Kristen talked about the relationships formed through the blogging and social networking world. It is 2011, people, this happens. In fact, it was the catalyst for us becoming foster parents. Which leads me to my next link.

An exciting post from my newest online friend…

Did you know you could miss someone you’ve never met? I long for them to fill this lovely room with their energy and joy. I, just like my Father, look forward to revealing this beautiful room to my future children. I long to see the delight on their faces when they discover what has already been created specifically for them, a place that no one can take from them, a place that’s safe and bright, a mix of past and present, a place to grow.

Jodi shares about the joys and struggles of being married to someone in ministry…

Every pastor’s wife I’ve ever met (and I’ve met a lot) has struggled with the dual nature of the pastor’s wife role. It’s simultaneously exciting and fulfilling and really, really hard.

Yesterday, I lost my patience with my kids more time than I really want to admit. Sometimes, I think, “Where is that nurturing gene I was so sure I had before kids?” I apologized to both of them before bed time and we prayed and asked God to help each of us be kinder and more patient with each other. I appreciated these simple tips from Elizabeth Esther on being a nurturing mother.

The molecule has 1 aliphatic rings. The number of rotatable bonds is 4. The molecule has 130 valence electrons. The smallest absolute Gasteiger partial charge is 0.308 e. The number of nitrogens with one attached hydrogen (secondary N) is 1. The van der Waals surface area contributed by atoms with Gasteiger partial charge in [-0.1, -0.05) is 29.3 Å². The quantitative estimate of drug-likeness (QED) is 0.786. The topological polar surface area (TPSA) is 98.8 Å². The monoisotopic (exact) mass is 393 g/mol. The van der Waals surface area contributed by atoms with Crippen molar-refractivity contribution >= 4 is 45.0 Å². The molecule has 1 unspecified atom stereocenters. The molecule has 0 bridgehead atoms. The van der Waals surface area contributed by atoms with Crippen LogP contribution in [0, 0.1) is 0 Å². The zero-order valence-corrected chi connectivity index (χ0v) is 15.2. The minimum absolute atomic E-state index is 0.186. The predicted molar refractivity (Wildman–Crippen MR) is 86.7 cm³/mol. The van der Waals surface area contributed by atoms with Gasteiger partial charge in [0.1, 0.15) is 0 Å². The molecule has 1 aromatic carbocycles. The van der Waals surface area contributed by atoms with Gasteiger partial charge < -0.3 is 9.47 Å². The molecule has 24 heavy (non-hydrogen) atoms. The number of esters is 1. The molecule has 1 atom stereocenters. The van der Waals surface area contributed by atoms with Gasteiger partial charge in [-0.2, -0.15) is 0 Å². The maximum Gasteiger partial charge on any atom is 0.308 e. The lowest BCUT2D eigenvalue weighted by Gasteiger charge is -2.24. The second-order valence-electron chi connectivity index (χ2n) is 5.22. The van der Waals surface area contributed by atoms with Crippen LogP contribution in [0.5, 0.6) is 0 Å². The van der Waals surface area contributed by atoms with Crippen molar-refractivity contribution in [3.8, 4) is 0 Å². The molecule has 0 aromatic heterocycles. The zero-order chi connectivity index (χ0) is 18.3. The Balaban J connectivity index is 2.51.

One that I would add to her list that I find is an issue for me is making sure to eat well. It is easy for me to feed my kids and make sure they get protein,  fruits and veggies (specifically, using this method). However, I notice that I rarely feed myself as well as I feed them. There are too many days when noon rolls around and all I’ve had is several cups of coffee. Hunger gives me a headache and also makes me way less patient than I’m capable of being.  I’ll feed them lunch, get them to rest/nap time and then eat something that is quick and easy and probably without any protein or good nutritional value. Even five years into being gluten-free, I’m still figuring out what is quick and easy and healthy. What I really  need to do is plan ahead to make sure I have options in the house for me. Anyone else have this problem or something similar?

Foodie Friday

I guess I have a commitment problem since I can’t decide on one “theme” for Fridays. But the nice thing about having a blog is that you make the rules. And, today, it is Foodie Friday.

I am often asked by people for gluten-free recommendations. Gluten-free is a necessary diet for people who have celiac disease or who are gluten-intolerant. To be honest, I’m not really sure which category I fall into but the treatment is the same. It is not a trend (like “low-carb” eating) or a choice (such as being a vegetarian/vegan).

When people ask me what they should make for their gluten-free guest, I often tell them to keep it simple. Meat, fish, veggies, fruits, potatoes and rice are all gluten-free by nature. It is what gets added to these items that makes the off-limits sometimes. People always feel bad for me when they find out I can’t eat bread or accidentally forget and offer me a bagel. Don’t feel bad. I feel so much better than I did in my “gluten-eating” days. Plus, there are lots of options now for people like me.